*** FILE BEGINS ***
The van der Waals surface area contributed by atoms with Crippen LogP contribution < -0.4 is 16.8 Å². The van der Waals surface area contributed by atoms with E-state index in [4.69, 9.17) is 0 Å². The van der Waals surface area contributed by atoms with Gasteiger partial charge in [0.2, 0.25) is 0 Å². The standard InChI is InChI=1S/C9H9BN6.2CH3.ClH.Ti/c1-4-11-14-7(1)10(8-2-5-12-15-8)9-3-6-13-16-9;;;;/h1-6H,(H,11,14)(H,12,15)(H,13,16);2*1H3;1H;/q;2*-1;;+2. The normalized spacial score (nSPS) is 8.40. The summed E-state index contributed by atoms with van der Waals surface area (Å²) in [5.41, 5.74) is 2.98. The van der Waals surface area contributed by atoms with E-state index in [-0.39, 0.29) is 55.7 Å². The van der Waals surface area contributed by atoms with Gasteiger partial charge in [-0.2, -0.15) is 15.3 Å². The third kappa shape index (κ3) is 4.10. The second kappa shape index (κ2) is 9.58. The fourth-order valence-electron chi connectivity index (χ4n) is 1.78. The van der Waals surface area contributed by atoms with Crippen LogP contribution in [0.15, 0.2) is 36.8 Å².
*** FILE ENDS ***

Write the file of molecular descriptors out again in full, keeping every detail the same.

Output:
The van der Waals surface area contributed by atoms with Crippen LogP contribution < -0.4 is 16.8 Å². The van der Waals surface area contributed by atoms with E-state index in [4.69, 9.17) is 0 Å². The van der Waals surface area contributed by atoms with Gasteiger partial charge in [0.2, 0.25) is 0 Å². The standard InChI is InChI=1S/C9H9BN6.2CH3.ClH.Ti/c1-4-11-14-7(1)10(8-2-5-12-15-8)9-3-6-13-16-9;;;;/h1-6H,(H,11,14)(H,12,15)(H,13,16);2*1H3;1H;/q;2*-1;;+2. The normalized spacial score (nSPS) is 8.40. The summed E-state index contributed by atoms with van der Waals surface area (Å²) in [5.41, 5.74) is 2.98. The van der Waals surface area contributed by atoms with E-state index in [-0.39, 0.29) is 55.7 Å². The van der Waals surface area contributed by atoms with Gasteiger partial charge in [-0.2, -0.15) is 15.3 Å². The third kappa shape index (κ3) is 4.10. The second kappa shape index (κ2) is 9.58. The fourth-order valence-electron chi connectivity index (χ4n) is 1.78. The van der Waals surface area contributed by atoms with Crippen LogP contribution in [0.15, 0.2) is 36.8 Å².